Sunday, September 21, 2014

Louth, Lincolnshire

Fifty years on

Looking at a cast-iron street sign in Bridgnorth recently, I was reminded of other places where I’ve seen such signs and one of these is the market town of Louth in Lincolnshire, a town that still retains a lot of its Georgian and Victorian buildings as well as a late-medieval church which boasts what I think is England’s most graceful spire. Something that struck me when I visited relatives in Louth as a child was not the buildings but the street names – Louth is one of the places, like York, that has many names ending in ‘gate’, a suffix that derives from a Nordic word for ‘street’ and dates back to Viking times. Louth has streets called Eastgate, Northgate, Upgate, Kidgate, Chequergate, and Gospelgate. I’m sorry I don’t have a photograph of one of the signs to share with you, but anyone who has a copy of Peter Ashley’s More From Unmitigated England will find a couple reproduced there.

Gospelgate was where as a small boy I went to visit an elderly great aunt, who lived in one of the Bede Houses, a small group of tiny dwellings around a courtyard on a corner. I did not know it at the time, but these houses for the aged were designed by James Fowler, one of Lincolnshire’s most celebrated Victorian architects. Fowler of Louth designed churches in numerous Lincolnshire villages and restored still more. Many local vicarages, houses, hospitals, and schools also began life on his drawing board. He liked Gothic, and did shops and houses in a vigorous Gothic, as well as churches.

For the Bede Houses, though, Fowler turned to a kind of brick Tudor revival style, with tall chimneys and stone dressings, matching the nearby Grammar School, which he also designed. The upper houses are accessed via very un-Tudor balconies held up on slender columns. Are these columns made of cast-iron? I think they might be. I remember the interiors of the houses as very small, but adequate. I hope they have been modernised inside by now, but I’m pleased that the exterior is very much as it was. It reminds me of visits long ago, plentiful supplies of sweets produced from my aunt’s cupboards, and puzzling over odd street names, some fifty years ago.

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Photograph of the Bede Houses by Richard Croft, used under this Creative Commons licence.


Hels said...

The brick Tudor revival style, with tall chimneys, stone dressings and small darkish rooms, was certainly monumental. But compared to the handsome Georgian terraces proudly facing the world, this one looks almost fortified against the world.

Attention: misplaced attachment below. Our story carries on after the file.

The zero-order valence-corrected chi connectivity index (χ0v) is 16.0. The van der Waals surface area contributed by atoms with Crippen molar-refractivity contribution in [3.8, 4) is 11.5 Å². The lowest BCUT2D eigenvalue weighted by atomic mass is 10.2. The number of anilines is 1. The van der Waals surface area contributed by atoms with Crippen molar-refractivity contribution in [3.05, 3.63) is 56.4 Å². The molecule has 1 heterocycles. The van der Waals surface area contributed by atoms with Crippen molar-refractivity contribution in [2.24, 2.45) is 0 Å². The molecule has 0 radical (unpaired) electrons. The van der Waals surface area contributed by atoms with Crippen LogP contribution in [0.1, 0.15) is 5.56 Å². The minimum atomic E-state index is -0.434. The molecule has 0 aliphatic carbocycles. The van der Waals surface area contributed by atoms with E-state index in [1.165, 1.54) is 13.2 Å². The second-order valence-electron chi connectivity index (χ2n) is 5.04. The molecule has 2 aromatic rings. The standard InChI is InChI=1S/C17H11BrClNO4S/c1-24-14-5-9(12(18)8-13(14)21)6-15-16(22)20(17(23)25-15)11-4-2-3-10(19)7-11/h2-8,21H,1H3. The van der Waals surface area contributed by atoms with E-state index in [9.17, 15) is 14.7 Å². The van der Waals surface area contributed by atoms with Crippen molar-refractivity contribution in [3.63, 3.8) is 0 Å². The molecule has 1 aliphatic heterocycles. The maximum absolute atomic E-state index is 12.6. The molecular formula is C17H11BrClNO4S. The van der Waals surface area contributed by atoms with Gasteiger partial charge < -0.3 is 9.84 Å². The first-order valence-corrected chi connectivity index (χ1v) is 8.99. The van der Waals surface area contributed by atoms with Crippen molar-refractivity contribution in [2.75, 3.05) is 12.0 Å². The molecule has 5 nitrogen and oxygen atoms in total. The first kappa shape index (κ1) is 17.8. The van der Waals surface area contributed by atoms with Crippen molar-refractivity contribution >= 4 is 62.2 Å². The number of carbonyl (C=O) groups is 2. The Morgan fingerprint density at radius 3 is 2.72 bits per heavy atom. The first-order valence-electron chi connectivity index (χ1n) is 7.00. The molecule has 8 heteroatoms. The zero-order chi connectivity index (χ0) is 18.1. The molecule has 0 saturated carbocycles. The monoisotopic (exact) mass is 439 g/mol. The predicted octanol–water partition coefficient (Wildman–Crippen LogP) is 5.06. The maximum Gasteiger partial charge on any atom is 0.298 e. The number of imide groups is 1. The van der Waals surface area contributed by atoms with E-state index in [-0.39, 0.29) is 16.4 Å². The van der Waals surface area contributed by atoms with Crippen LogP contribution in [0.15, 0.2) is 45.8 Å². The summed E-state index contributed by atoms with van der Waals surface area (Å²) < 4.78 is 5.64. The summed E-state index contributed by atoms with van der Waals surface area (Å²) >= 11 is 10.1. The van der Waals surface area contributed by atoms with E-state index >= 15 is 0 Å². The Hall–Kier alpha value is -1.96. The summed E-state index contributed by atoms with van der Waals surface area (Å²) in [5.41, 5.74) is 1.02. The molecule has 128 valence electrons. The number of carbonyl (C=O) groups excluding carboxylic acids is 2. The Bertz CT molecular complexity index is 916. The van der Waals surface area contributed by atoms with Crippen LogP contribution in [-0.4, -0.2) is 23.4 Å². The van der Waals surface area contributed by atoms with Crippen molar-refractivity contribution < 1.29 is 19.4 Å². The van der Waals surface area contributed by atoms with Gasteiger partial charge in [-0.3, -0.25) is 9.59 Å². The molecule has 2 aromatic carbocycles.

Philip Wilkinson said...

Maybe the photograph makes it lookl a bit more monumental than it is. There's also a sense of cosy domesticity about the building.

Joseph Biddulph (Publisher) said...

"Almshouses" might make a separate genre for investigation cf. the Merchant Adventurers' building sandwiched among the high-rise offices in Bristol - nowhere to get a decent photo.

bazza said...

I believe I have mentioned before that I am a great admirer of English brickwork. Louth looks like the kind of town that I should visit!
There are many interesting sites of Victorian and older almshouses around London.
(Listening to Julian Bream playing some Villa-Lobos Preludes)
CLICK HERE for Bazza’s fabulous Blog ‘To Discover Ice’

Philip Wilkinson said...

Yes, there's plenty of good brickwork in Louth, some Georgian, some Victorian.

Eileen Wright said...

Almshouse hunting is one of my website projects and I love the look of these in Louth. They're very similar to Wynards Almshouses in Exeter, which were built in the 15th century, rebuilt and altered in the 17th and 18th centuries and restored in 1863-4. It's very interesting to see how they both have the same delightful look, one through design and the other through accretion.

Adrian Kirton said...

I realise this is now an old article, but as a Shropshire resident born in Louth it recently caught my eye. My late Aunt was a warden for the Bede Houses back in the late 1970s and lived in the adjoining House, no. 27 Gospelgate.
The apartments were indeed modernised around that time when proper bathrooms were added. If you look at the far right of the photo a small section of modern building shows where these were added. Where there was no room to extend at the rear of the building they had to remove one dwelling to provide the required extra room in the remaining ones.

Philip Wilkinson said...

Adrian Kirton: Thank you so much for this informative comment, which I've just found. It's good that the Bede Houses got proper bathrooms not so long after my great aunt died.